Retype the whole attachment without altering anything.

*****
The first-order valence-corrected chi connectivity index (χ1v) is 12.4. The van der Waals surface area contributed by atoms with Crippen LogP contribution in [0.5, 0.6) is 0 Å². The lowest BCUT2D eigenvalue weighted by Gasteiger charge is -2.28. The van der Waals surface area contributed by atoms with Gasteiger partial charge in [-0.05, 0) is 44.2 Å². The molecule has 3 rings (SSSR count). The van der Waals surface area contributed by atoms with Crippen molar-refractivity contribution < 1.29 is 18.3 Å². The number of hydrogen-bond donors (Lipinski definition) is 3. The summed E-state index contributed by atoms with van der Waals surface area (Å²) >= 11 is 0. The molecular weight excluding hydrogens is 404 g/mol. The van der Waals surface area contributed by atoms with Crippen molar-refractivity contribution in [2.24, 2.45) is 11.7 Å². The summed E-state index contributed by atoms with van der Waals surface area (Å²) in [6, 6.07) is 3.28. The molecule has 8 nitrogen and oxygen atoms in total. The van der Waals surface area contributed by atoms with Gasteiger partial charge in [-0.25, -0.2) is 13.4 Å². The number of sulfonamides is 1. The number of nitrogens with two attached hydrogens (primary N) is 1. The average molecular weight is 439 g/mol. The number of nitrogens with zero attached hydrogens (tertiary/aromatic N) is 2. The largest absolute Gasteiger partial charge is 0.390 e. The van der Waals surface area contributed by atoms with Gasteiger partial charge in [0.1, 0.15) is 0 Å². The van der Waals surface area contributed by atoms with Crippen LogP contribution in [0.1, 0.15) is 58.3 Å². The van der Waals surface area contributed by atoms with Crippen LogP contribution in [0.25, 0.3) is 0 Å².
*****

The first-order valence-corrected chi connectivity index (χ1v) is 12.4. The van der Waals surface area contributed by atoms with Crippen LogP contribution in [0.5, 0.6) is 0 Å². The lowest BCUT2D eigenvalue weighted by Gasteiger charge is -2.28. The van der Waals surface area contributed by atoms with Gasteiger partial charge in [-0.05, 0) is 44.2 Å². The molecule has 3 rings (SSSR count). The van der Waals surface area contributed by atoms with Crippen molar-refractivity contribution < 1.29 is 18.3 Å². The number of hydrogen-bond donors (Lipinski definition) is 3. The summed E-state index contributed by atoms with van der Waals surface area (Å²) >= 11 is 0. The molecular weight excluding hydrogens is 404 g/mol. The van der Waals surface area contributed by atoms with Crippen molar-refractivity contribution in [2.24, 2.45) is 11.7 Å². The summed E-state index contributed by atoms with van der Waals surface area (Å²) in [6, 6.07) is 3.28. The molecule has 8 nitrogen and oxygen atoms in total. The van der Waals surface area contributed by atoms with Gasteiger partial charge in [-0.25, -0.2) is 13.4 Å². The number of sulfonamides is 1. The number of nitrogens with two attached hydrogens (primary N) is 1. The average molecular weight is 439 g/mol. The number of nitrogens with zero attached hydrogens (tertiary/aromatic N) is 2. The largest absolute Gasteiger partial charge is 0.390 e. The van der Waals surface area contributed by atoms with Gasteiger partial charge in [0.1, 0.15) is 0 Å². The van der Waals surface area contributed by atoms with Crippen LogP contribution in [0.1, 0.15) is 58.3 Å². The van der Waals surface area contributed by atoms with Crippen LogP contribution in [0.25, 0.3) is 0 Å².